Also in the Meander Valley is Westmorland Falls Track, taking you through a series of fern-filled forests alongside a rushing creek. It's about 90 minutes return and follows a constant incline before coming out at another exceptional waterfall.
While in the area, definitely check out the Honeycomb Cave that you'll pass at the start of Wet Caves Road.
If you want the perfect view over the rolling fields of Scottsdale and district and beyond, you can't go past the walk to the summit of Mount Stronach. It's fairly steep, but on an even track, for about an hour to the top. Either enjoy the view from a rocky outcrop, or head to the summit for the full experience. It's best-accessed via Buckneys Road.
Ben Lomond isn't just famous for the winding Jacob's Ladder, but also has a decent 30-minute walk up the top. Reaching the summit of Ben Lomondmakes for amazing views over Northern Tasmania, with the beginning clearly signposted from the beginning.
Challenge yourself and enjoy the view
Have a day to spare and want to get the heart racing?
These three walks offer the perfect challenge for anyone wanting to get a Northern Tasmanian wild experience without having to trek for days in the wilderness.
At 1188-metres, the summit ofMount Arthur is the shortest of the three mountains to Launceston's east. But it makes for a great half-day of hiking, starting from the track at Mountain Road, south of Lilydale.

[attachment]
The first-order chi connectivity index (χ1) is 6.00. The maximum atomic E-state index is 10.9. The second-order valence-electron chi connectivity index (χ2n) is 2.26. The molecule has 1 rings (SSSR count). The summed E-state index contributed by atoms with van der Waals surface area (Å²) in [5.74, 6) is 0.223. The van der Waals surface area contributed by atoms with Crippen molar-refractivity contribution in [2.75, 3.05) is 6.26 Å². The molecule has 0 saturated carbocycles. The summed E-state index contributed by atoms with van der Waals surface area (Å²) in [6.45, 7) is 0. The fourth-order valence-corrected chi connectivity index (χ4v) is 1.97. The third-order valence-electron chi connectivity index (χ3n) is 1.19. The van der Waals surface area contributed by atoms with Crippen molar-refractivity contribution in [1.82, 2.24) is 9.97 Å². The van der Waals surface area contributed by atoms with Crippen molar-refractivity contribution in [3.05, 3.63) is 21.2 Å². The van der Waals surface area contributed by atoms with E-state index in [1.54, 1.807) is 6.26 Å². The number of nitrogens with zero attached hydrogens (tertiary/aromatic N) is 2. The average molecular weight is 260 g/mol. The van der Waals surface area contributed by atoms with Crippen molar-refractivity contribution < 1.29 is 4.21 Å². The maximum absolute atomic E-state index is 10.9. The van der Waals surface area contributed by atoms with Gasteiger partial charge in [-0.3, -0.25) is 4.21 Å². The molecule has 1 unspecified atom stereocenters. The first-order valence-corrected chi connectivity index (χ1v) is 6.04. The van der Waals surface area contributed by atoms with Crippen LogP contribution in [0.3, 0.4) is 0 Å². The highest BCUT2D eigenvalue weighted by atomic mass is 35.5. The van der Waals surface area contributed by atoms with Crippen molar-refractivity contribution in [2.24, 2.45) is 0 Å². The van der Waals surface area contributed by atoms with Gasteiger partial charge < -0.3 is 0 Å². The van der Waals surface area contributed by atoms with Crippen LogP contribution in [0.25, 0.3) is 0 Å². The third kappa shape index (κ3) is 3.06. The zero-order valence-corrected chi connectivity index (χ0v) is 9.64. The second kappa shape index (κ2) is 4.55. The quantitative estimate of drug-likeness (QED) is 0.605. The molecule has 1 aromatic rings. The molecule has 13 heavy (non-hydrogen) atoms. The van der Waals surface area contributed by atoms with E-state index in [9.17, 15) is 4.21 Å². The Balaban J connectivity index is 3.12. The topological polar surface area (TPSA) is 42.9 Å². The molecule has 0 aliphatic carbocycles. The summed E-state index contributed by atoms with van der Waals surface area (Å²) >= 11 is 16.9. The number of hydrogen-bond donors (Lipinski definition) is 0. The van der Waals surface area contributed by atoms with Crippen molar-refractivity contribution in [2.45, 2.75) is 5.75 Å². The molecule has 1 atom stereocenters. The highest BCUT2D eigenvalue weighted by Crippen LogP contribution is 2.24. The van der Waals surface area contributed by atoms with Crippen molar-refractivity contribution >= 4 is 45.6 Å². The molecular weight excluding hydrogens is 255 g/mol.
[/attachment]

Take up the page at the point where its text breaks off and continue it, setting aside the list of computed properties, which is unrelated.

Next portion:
Make your way along a level track through dense forest full of wildlife before reaching a rocky section where you need to keep close eye on direction markers. From a small shed at the end of the four-wheel-drive track, head for the summit where rocky outcrops make way for alpine vegetation and the best views of North and North-East Tasmania possible.
It's about six hours return.
South of Deloraine, the Quamby Bluff Trail can be completed in a shorter time than Mount Arthur, but the rocky sections can be challenging. The views from the top are second-to-none, however. It's accessed from Highland Lakes Road, just around a bend and with a chain link fence at the entrance.
From Sheffield, Mount Roland looms large. It presents a vigorous, all-day hike taking you through a diverse range of native vegetation, from temperate forest, to dense rainforest and alpine areas. It's a long walk - about four hours each way - but the clear view to Bass Strait in one direction, and Cradle Mountain in the other, makes it very much worthwhile.
The track is well-marked throughout and has exceptional photography opportunities at all stages.